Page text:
Digital Signal Processor (DSP)

The digital signal processor on board the DAQ is an important criterion.  Is the DSP chip computation performance optimized for math operations common to spectral analysis, such as Fast Fourier Transform or convolution?  Do they feature parallel multiply operations and can they handle DMA transfers and interrupt requests?  The DSP clock speed, instruction rate and floating point rate should be considered.

The size of the memory located in the DSP as well as its ability to perform dual-ported and dual access operations is also a factor.

DMA controller access, maximum transfer rate and number of channels should be specified.  What types of interrupts does it use?  What is the time required for transfer of 1 Kwords of data?

DAQ in System Integration

National Instruments uses the Real Time System Integration (RTSI) bus, but other system interfaces can be used for DAQ from other vendors.  The system integrators will want to know a number of specifications to get the DAQ into a test system.

Electrical specification should provide for trigger lines, clock skew, DMA channels, serial links and their transfer rates, bus interfaces, and power requirements.  The physical specifications should include dimensions, I/O connector types, PCMCIA card types if used.  There should also be environmental specifications, including operating temperature, storage temperature and relative humidity.


For a number of choices of data acquisition, you can visit The BestTest Products and Services Directory.  Low price and high performance are desirable traits of DAQs. As a buyer, however, you have to be certain that it serves the purpose of testing your UUT.  To make sure it does, you need to ask the right questions and this article alerts you to the specifications you should be looking for.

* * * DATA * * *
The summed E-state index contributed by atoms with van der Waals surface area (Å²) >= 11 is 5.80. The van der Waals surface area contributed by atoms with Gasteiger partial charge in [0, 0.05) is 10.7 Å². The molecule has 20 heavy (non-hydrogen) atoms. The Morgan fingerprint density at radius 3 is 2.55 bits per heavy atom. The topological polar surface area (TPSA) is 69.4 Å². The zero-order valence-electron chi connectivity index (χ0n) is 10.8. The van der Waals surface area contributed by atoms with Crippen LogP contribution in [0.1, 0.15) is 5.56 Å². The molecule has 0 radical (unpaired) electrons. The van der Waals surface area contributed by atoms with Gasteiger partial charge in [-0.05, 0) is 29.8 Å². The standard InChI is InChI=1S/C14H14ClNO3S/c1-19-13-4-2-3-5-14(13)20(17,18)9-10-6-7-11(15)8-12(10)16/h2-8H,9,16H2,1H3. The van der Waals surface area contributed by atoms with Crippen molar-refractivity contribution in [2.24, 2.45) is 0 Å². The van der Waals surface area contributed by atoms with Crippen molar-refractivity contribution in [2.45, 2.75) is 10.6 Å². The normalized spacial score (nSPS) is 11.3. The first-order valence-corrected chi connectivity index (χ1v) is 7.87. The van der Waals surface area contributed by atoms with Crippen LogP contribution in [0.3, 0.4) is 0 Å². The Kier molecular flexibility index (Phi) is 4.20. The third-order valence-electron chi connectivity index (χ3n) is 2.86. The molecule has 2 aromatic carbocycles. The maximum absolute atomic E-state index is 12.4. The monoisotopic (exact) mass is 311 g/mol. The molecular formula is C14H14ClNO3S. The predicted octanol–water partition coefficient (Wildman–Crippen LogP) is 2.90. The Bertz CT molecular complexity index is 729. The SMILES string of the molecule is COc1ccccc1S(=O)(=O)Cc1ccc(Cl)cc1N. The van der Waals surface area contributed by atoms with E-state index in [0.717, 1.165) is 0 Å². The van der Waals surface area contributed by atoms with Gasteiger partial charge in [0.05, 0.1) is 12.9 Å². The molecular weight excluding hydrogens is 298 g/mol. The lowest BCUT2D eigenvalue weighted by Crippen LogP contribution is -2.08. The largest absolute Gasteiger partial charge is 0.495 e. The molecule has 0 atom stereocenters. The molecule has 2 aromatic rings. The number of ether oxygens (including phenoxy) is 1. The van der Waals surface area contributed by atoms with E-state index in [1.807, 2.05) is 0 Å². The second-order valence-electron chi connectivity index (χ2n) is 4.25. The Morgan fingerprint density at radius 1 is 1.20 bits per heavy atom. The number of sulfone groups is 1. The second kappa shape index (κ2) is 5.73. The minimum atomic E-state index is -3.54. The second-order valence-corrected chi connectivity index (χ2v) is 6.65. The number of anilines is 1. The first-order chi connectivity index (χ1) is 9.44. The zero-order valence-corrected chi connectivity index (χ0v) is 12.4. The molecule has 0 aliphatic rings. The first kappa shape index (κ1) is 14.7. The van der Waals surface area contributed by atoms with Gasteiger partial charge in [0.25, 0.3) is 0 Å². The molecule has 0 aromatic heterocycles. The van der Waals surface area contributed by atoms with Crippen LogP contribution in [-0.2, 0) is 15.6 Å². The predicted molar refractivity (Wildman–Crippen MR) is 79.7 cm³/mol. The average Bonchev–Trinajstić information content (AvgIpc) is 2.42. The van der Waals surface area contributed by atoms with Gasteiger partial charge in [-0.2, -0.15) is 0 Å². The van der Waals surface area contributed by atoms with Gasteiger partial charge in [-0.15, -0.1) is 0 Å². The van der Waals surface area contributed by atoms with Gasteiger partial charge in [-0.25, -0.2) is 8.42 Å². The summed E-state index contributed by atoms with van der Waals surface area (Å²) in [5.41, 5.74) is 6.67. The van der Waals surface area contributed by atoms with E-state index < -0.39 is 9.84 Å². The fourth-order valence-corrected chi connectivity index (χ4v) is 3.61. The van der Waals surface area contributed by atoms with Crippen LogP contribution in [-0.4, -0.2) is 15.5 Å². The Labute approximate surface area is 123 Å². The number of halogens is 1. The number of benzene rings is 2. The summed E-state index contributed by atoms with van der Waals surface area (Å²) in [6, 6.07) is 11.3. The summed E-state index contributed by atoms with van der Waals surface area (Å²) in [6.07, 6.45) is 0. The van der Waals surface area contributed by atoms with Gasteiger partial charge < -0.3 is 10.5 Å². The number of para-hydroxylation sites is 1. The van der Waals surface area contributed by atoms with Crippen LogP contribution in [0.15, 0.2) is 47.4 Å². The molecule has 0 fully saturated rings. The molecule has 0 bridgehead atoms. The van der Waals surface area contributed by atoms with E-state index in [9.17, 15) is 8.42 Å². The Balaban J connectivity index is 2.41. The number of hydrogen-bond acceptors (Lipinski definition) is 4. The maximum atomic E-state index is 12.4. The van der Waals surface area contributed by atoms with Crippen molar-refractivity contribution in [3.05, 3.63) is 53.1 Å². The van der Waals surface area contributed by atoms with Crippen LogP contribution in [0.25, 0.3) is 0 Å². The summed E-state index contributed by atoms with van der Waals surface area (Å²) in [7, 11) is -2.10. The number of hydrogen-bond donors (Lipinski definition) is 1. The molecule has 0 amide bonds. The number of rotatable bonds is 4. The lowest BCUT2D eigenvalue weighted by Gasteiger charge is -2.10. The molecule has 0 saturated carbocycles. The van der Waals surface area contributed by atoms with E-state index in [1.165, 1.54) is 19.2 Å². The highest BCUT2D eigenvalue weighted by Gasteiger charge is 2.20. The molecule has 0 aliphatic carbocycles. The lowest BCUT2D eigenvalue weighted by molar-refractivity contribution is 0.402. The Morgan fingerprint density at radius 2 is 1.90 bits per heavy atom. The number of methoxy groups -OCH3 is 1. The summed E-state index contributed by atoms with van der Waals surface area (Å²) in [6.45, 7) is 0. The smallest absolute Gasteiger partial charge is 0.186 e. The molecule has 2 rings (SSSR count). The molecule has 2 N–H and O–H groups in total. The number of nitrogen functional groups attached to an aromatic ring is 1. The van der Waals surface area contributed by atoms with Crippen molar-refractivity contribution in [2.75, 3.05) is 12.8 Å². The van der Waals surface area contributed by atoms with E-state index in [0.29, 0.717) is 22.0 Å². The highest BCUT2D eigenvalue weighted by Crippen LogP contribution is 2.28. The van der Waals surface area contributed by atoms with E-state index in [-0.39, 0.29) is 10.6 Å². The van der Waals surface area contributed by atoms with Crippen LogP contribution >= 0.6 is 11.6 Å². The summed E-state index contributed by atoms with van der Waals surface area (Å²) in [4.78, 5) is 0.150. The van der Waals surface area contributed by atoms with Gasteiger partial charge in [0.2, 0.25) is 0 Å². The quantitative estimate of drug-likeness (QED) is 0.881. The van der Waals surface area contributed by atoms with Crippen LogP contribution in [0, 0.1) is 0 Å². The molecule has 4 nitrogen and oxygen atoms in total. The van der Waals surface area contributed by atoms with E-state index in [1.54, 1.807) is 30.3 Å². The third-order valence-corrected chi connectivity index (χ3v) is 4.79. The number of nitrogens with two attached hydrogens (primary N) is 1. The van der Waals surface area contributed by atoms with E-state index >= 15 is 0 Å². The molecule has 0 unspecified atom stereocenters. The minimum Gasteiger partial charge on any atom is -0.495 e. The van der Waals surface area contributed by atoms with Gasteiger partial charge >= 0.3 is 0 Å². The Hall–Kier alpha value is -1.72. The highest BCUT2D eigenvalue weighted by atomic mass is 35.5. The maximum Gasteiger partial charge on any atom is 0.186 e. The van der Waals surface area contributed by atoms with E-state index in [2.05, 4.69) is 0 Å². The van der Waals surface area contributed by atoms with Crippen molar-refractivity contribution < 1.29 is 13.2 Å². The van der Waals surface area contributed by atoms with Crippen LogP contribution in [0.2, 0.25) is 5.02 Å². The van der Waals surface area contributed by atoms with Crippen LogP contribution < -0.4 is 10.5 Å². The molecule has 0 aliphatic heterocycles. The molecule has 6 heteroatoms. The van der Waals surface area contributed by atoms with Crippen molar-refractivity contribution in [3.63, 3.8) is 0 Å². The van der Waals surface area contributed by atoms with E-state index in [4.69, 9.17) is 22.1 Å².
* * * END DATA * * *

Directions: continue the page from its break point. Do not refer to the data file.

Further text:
Next Issue's Product/Service Focus
In our next issue of Product/Service Focus we will cover Measuring Equipment/Oscilloscopes. You can add or upgrade a listing before the next issue comes out.

If you would like to include an exclusive article on how to best select Measuring Equipment/Oscilloscopes, please contact

  • If your friend forwarded this newsletter to you, please register as a member and receive The BestTest Newsletter -- absolutely free!
  • If you wish to update your news preferences or cancel the subscription, please unsubscribe.
  • If you have any questions, please email
See an Index of Past and Upcoming Issues of The BestTest Newsletter

Email The BestTest Newsletter to a Friend whose email is
Online Bookstore

Get the widest selection of test related books and software at the BestTest Online Store.


Reach the thousands of test professionals we mail to.
Place Ad here.



   Cost Effective Tests Using ATE, DFT and BIST
9/17 - 9/21
   AutoTestCon 2007
3/5 - 3/7
   International Test Synthesis Workshop (ITSW 2007)
3/6 - 3/8
   Fundamentals of Random Vibration and Shock Testing, HALT, ESS, HASS
3/11 - 3/14
   IEEE Latin-American Test Workshop (LATW 2007)
3/11 - 3/15
   IEEE Wireless Communications & Networking Conference (WCNC 2007)
3/20 - 3/22
   Aviation Industry Expo
3/20 - 3/21
   Amircan Contract Manufacturers Conference
3/21 - 3/23
   Electronica and Productronica China
3/27 - 3/29
   Aerospace Testing Expo 2007 - Europe
4/1 - 4/5
   Embedded Systems Conference
4/4 - 4/6
4/10 - 4/12